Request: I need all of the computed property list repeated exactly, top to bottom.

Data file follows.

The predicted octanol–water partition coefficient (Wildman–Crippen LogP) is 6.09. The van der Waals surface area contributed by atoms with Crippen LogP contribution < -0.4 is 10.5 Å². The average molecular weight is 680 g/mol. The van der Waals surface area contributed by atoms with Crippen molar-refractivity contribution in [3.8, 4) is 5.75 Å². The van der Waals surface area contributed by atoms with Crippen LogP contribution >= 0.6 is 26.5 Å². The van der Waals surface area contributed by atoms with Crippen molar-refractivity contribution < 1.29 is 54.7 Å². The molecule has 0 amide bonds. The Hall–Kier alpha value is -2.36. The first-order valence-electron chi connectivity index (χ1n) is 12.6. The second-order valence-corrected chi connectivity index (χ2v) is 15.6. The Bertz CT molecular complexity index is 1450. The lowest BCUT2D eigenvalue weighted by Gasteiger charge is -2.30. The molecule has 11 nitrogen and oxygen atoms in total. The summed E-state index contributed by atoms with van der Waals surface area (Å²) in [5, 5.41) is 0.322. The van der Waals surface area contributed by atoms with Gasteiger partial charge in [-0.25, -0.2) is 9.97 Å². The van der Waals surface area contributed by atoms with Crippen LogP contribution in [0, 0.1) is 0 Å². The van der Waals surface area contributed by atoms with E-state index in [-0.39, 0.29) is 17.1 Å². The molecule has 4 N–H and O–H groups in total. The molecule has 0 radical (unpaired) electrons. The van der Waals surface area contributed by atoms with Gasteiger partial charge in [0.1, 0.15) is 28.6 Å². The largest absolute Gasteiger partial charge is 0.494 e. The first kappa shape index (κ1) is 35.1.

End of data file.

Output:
The predicted octanol–water partition coefficient (Wildman–Crippen LogP) is 6.09. The van der Waals surface area contributed by atoms with Crippen LogP contribution < -0.4 is 10.5 Å². The average molecular weight is 680 g/mol. The van der Waals surface area contributed by atoms with Crippen molar-refractivity contribution in [3.8, 4) is 5.75 Å². The van der Waals surface area contributed by atoms with Crippen LogP contribution >= 0.6 is 26.5 Å². The van der Waals surface area contributed by atoms with Crippen molar-refractivity contribution < 1.29 is 54.7 Å². The molecule has 0 amide bonds. The Hall–Kier alpha value is -2.36. The first-order valence-electron chi connectivity index (χ1n) is 12.6. The second-order valence-corrected chi connectivity index (χ2v) is 15.6. The Bertz CT molecular complexity index is 1450. The lowest BCUT2D eigenvalue weighted by Gasteiger charge is -2.30. The molecule has 11 nitrogen and oxygen atoms in total. The summed E-state index contributed by atoms with van der Waals surface area (Å²) in [5, 5.41) is 0.322. The van der Waals surface area contributed by atoms with Gasteiger partial charge in [-0.25, -0.2) is 9.97 Å². The van der Waals surface area contributed by atoms with Crippen LogP contribution in [0, 0.1) is 0 Å². The van der Waals surface area contributed by atoms with E-state index in [-0.39, 0.29) is 17.1 Å². The molecule has 4 N–H and O–H groups in total. The molecule has 0 radical (unpaired) electrons. The van der Waals surface area contributed by atoms with Gasteiger partial charge in [0.1, 0.15) is 28.6 Å². The largest absolute Gasteiger partial charge is 0.494 e. The first kappa shape index (κ1) is 35.1.